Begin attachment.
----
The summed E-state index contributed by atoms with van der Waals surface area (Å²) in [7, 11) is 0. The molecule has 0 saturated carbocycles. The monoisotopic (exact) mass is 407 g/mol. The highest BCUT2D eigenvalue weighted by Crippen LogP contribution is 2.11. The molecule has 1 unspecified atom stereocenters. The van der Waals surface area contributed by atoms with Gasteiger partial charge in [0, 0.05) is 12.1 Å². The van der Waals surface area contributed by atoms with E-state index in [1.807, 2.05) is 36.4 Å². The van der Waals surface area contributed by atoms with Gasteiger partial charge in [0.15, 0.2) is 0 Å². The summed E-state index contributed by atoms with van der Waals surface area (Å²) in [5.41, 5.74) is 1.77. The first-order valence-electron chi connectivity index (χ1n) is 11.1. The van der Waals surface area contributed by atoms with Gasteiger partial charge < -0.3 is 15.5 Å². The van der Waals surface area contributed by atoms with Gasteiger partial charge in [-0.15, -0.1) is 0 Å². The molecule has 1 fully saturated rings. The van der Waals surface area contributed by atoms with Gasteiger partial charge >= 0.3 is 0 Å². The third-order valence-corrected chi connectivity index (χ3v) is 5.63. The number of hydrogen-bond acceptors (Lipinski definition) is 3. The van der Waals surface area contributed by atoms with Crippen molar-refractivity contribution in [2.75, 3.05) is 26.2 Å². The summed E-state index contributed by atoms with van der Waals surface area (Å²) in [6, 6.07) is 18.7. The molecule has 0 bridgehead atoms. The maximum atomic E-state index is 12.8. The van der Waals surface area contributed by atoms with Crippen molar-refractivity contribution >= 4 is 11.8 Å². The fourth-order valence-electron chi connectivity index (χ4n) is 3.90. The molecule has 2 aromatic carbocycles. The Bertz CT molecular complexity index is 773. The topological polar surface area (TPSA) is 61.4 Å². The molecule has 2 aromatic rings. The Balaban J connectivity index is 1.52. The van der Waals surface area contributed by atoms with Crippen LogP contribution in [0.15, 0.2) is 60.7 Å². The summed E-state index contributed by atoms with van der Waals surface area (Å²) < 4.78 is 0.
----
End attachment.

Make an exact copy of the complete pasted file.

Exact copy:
The summed E-state index contributed by atoms with van der Waals surface area (Å²) in [7, 11) is 0. The molecule has 0 saturated carbocycles. The monoisotopic (exact) mass is 407 g/mol. The highest BCUT2D eigenvalue weighted by Crippen LogP contribution is 2.11. The molecule has 1 unspecified atom stereocenters. The van der Waals surface area contributed by atoms with Gasteiger partial charge in [0, 0.05) is 12.1 Å². The van der Waals surface area contributed by atoms with E-state index in [1.807, 2.05) is 36.4 Å². The van der Waals surface area contributed by atoms with Gasteiger partial charge in [0.15, 0.2) is 0 Å². The summed E-state index contributed by atoms with van der Waals surface area (Å²) in [5.41, 5.74) is 1.77. The first-order valence-electron chi connectivity index (χ1n) is 11.1. The van der Waals surface area contributed by atoms with Gasteiger partial charge < -0.3 is 15.5 Å². The van der Waals surface area contributed by atoms with Gasteiger partial charge in [-0.15, -0.1) is 0 Å². The molecule has 1 fully saturated rings. The van der Waals surface area contributed by atoms with Gasteiger partial charge >= 0.3 is 0 Å². The third-order valence-corrected chi connectivity index (χ3v) is 5.63. The number of hydrogen-bond acceptors (Lipinski definition) is 3. The van der Waals surface area contributed by atoms with Crippen molar-refractivity contribution in [2.75, 3.05) is 26.2 Å². The summed E-state index contributed by atoms with van der Waals surface area (Å²) in [6, 6.07) is 18.7. The molecule has 0 bridgehead atoms. The maximum atomic E-state index is 12.8. The van der Waals surface area contributed by atoms with Crippen molar-refractivity contribution >= 4 is 11.8 Å². The fourth-order valence-electron chi connectivity index (χ4n) is 3.90. The molecule has 2 aromatic carbocycles. The Bertz CT molecular complexity index is 773. The topological polar surface area (TPSA) is 61.4 Å². The molecule has 2 aromatic rings. The Balaban J connectivity index is 1.52. The van der Waals surface area contributed by atoms with Crippen LogP contribution in [0.15, 0.2) is 60.7 Å². The summed E-state index contributed by atoms with van der Waals surface area (Å²) < 4.78 is 0.